The internet was always a place where you could get scammed. It all started with the Nigerian prince that needed your help and in time it grew into more elaborate schemes and plots to trick you out of your money or information. One of the latest social media crazes are giveaways and competitions. In general, those aren’t bad – quite the opposite in fact. The brand or a page will create competition, it will generate a lot of buzz for them, people will engage, the brand will grow and some prizes will be given out. Seems pretty great, right?
However, this has created an opportunity for scammers to come in and ruin the party for everyone. Now, one might wonder – what is there to lose? You won’t get a prize and that’s it – right? Well, not exactly.
How Do Some Of These Scams Work?
Some of these scams look and feel basically harmless. For instance, there’s a ‘giveaway’ taking place and the winner gets a cool reward. All it takes for you to win is to comment, like and share the post and you’ve entered the pool. When you look at it from that perspective – there’s not much wrong with it. Even if it is a scam, what’s the big deal? It’s fishing for likes and comments to grow the page. You could argue the morality of it, but the thing is – it isn’t costing you anything other than a few second of your time.
However, if a post like that generates a lot of buzz and a lot of people engage with it, the scammers could edit the post once it starts spreading – adding a link or an attachment infected with malware. Now, we wouldn’t generally click on a random link, but once you notice a post that’s been liked and shared a thousand times and there’s a sweet reward involved – we tend to forget about the first rule of the internet – don’t click on everything you see.
That’s just one example of how a scammer might get the best of you. Sometimes they’ll even organize entry based competitions for a really good prize, which would make people go and buy woobox votes from buyvotespoll in order to win – only to realize they’ve wasted their time and money on a scam.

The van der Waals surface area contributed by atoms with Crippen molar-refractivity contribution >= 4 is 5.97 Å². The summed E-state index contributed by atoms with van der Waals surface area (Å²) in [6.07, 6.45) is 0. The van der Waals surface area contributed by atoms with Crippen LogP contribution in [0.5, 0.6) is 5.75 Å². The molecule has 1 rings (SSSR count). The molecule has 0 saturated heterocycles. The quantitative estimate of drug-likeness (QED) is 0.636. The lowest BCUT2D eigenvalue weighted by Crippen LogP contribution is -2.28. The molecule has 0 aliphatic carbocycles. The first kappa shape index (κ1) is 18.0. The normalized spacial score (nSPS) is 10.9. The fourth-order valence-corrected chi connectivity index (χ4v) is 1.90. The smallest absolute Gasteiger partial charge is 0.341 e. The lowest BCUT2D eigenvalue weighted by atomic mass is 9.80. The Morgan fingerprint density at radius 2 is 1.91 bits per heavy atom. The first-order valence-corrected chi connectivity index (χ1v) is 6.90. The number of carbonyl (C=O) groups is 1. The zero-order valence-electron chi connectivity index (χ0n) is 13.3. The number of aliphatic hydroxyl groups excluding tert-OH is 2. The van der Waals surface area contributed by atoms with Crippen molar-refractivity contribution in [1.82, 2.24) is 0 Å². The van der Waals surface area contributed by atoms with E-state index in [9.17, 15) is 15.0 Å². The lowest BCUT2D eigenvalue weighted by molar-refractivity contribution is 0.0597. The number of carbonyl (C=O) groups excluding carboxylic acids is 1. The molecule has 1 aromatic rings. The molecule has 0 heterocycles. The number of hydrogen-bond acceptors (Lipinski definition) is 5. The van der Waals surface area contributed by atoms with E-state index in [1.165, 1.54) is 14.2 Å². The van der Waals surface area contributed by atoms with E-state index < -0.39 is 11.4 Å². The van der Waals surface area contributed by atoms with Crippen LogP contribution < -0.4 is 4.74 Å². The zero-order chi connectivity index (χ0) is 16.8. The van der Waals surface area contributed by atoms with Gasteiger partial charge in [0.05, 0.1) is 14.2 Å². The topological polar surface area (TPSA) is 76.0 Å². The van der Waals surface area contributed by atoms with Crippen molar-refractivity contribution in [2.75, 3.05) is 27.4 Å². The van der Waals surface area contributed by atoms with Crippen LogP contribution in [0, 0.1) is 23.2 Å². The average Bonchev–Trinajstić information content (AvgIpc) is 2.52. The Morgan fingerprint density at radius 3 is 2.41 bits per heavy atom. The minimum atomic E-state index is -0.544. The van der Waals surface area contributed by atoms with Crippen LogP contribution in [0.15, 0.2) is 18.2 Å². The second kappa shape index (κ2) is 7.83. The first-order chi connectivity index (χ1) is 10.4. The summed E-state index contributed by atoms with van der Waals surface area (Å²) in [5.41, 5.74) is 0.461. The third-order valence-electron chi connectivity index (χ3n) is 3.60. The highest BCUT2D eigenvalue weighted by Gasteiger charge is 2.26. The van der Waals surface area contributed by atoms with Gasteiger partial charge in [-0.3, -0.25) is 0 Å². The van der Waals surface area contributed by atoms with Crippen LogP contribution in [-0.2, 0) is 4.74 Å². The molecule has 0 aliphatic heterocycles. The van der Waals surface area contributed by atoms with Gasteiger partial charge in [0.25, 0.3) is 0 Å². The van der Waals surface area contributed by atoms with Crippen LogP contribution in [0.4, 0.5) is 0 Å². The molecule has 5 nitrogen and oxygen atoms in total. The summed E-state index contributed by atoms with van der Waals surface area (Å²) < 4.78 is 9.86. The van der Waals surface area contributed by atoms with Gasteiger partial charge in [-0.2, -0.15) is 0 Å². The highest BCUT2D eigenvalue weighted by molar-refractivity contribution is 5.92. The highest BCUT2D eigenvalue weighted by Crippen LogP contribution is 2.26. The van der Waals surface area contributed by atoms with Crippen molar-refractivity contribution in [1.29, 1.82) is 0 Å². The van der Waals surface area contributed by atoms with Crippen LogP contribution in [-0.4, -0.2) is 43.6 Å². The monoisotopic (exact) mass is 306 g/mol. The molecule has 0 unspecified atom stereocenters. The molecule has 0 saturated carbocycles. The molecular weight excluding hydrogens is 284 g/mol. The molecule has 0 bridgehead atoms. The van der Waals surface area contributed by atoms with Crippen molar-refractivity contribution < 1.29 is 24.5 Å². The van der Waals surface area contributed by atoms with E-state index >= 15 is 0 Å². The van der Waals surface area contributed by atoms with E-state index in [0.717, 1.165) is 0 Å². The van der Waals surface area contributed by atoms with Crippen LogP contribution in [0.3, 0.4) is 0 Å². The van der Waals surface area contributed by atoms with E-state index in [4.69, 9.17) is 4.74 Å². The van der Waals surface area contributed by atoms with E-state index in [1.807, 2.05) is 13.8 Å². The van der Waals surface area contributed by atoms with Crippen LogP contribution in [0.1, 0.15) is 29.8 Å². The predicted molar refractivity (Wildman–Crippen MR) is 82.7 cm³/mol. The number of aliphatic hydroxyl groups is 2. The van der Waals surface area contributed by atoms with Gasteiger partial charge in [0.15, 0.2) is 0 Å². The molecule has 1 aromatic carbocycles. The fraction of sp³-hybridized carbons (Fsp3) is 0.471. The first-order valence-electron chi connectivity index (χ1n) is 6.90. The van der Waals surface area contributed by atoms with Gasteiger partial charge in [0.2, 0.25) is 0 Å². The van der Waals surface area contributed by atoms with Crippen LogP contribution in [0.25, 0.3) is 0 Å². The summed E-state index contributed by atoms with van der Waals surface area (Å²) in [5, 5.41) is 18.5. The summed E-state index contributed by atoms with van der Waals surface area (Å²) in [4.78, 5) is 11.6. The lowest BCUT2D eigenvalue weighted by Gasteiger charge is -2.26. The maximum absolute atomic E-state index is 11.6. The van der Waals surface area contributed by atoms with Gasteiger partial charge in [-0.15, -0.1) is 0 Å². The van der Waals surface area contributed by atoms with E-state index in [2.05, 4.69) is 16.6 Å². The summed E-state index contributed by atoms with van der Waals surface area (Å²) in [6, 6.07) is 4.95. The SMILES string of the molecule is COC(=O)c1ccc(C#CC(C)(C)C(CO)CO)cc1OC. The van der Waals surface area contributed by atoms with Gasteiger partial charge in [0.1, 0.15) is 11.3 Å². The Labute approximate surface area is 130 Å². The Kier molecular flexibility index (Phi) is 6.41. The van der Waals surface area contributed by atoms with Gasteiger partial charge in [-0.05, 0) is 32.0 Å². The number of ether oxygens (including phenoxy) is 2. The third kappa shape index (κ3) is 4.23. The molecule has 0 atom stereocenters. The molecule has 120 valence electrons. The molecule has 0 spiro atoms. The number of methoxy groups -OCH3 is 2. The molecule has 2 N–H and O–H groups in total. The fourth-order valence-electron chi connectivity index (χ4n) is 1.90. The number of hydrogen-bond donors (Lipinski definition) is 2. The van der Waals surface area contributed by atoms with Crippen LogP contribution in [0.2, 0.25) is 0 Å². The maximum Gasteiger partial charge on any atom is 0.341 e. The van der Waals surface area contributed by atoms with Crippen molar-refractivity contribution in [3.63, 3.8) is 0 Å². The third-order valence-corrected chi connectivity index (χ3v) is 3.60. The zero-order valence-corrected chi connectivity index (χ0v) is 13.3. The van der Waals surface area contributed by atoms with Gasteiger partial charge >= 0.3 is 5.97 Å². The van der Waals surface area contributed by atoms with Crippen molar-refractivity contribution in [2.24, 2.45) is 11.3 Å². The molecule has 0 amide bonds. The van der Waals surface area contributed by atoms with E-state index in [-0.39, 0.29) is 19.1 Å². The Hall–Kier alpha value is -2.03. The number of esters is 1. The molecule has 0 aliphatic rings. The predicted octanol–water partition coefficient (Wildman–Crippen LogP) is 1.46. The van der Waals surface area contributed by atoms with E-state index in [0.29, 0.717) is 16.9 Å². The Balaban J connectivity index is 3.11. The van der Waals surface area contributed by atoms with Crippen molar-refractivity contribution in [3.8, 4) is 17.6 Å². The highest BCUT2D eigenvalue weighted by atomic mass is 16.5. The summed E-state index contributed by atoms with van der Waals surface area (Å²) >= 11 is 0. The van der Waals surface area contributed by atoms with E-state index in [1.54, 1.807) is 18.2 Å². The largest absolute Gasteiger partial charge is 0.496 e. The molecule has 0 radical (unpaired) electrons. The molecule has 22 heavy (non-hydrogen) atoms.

Now, there’s really no certain way to know you’re being scammed because the guys behind it have become pretty good at it, but there are certain tell-tale signs you can look out for. You can never be cautious enough when you’re online – especially if you’re set to win something. With that in mind –we’ve decided to help out. We thought it would be a good idea to give you a few tips on how to spot a fake giveaway and stay away from it. Let’s get started.
Look For The ‘Verified’ Checkmark
What sets internet celebrity apart from the regular people, in the online world that is, is the blue checkmark. Nowadays, most of the celebrities and large brands have a symbol alongside their name which verifies that the account is being run by those people exactly.
Now, scammers often try and replicate big brands or they create fake social media profiles of certain celebrities and try to lure people in. In this case, they’ll often pose as a real brand and try and convince you that that’s who they are. They’ll pose as anything. They will brand the whole page, use logos and other brand identifying things to replicate the page as closely as possible. They’ll even buy some followers to make the whole thing look as real as possible.